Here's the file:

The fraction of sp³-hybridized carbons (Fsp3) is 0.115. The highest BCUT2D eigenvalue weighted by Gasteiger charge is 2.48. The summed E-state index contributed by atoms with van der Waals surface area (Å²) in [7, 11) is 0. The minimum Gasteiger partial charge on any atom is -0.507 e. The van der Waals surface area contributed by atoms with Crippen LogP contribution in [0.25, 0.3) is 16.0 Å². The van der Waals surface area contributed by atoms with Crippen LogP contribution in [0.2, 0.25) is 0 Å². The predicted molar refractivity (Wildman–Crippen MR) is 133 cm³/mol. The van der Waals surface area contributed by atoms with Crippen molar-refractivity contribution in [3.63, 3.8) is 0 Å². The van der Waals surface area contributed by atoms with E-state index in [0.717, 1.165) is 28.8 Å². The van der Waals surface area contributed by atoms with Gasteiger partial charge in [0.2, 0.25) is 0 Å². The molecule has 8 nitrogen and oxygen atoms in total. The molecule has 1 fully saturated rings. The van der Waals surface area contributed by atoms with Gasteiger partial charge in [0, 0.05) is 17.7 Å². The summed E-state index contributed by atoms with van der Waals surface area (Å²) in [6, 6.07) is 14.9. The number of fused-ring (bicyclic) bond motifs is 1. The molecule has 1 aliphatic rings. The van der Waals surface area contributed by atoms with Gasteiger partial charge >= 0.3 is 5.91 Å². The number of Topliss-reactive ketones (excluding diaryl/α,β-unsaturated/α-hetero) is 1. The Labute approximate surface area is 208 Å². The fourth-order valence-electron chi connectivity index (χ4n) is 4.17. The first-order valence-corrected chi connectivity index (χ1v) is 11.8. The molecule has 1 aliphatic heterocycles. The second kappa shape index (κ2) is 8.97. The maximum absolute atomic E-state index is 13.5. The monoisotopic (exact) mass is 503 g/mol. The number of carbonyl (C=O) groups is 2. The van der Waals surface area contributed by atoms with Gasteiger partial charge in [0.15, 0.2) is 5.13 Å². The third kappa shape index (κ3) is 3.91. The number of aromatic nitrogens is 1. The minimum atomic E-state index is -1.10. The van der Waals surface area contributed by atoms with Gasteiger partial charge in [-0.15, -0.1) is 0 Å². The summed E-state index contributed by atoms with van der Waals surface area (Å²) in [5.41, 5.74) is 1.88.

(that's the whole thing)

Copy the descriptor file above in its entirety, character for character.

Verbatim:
The fraction of sp³-hybridized carbons (Fsp3) is 0.115. The highest BCUT2D eigenvalue weighted by Gasteiger charge is 2.48. The summed E-state index contributed by atoms with van der Waals surface area (Å²) in [7, 11) is 0. The minimum Gasteiger partial charge on any atom is -0.507 e. The van der Waals surface area contributed by atoms with Crippen LogP contribution in [0.25, 0.3) is 16.0 Å². The van der Waals surface area contributed by atoms with Crippen LogP contribution in [0.2, 0.25) is 0 Å². The predicted molar refractivity (Wildman–Crippen MR) is 133 cm³/mol. The van der Waals surface area contributed by atoms with Crippen molar-refractivity contribution in [3.63, 3.8) is 0 Å². The van der Waals surface area contributed by atoms with E-state index in [0.717, 1.165) is 28.8 Å². The van der Waals surface area contributed by atoms with Gasteiger partial charge in [0.2, 0.25) is 0 Å². The molecule has 8 nitrogen and oxygen atoms in total. The molecule has 1 fully saturated rings. The van der Waals surface area contributed by atoms with Gasteiger partial charge in [0, 0.05) is 17.7 Å². The summed E-state index contributed by atoms with van der Waals surface area (Å²) in [6, 6.07) is 14.9. The number of fused-ring (bicyclic) bond motifs is 1. The molecule has 1 aliphatic rings. The van der Waals surface area contributed by atoms with Gasteiger partial charge >= 0.3 is 5.91 Å². The number of Topliss-reactive ketones (excluding diaryl/α,β-unsaturated/α-hetero) is 1. The Labute approximate surface area is 208 Å². The fourth-order valence-electron chi connectivity index (χ4n) is 4.17. The first-order valence-corrected chi connectivity index (χ1v) is 11.8. The molecule has 1 aliphatic heterocycles. The second kappa shape index (κ2) is 8.97. The maximum absolute atomic E-state index is 13.5. The monoisotopic (exact) mass is 503 g/mol. The number of carbonyl (C=O) groups is 2. The van der Waals surface area contributed by atoms with Gasteiger partial charge in [0.15, 0.2) is 5.13 Å². The third kappa shape index (κ3) is 3.91. The number of aromatic nitrogens is 1. The minimum atomic E-state index is -1.10. The van der Waals surface area contributed by atoms with Gasteiger partial charge in [-0.15, -0.1) is 0 Å². The summed E-state index contributed by atoms with van der Waals surface area (Å²) in [5.41, 5.74) is 1.88.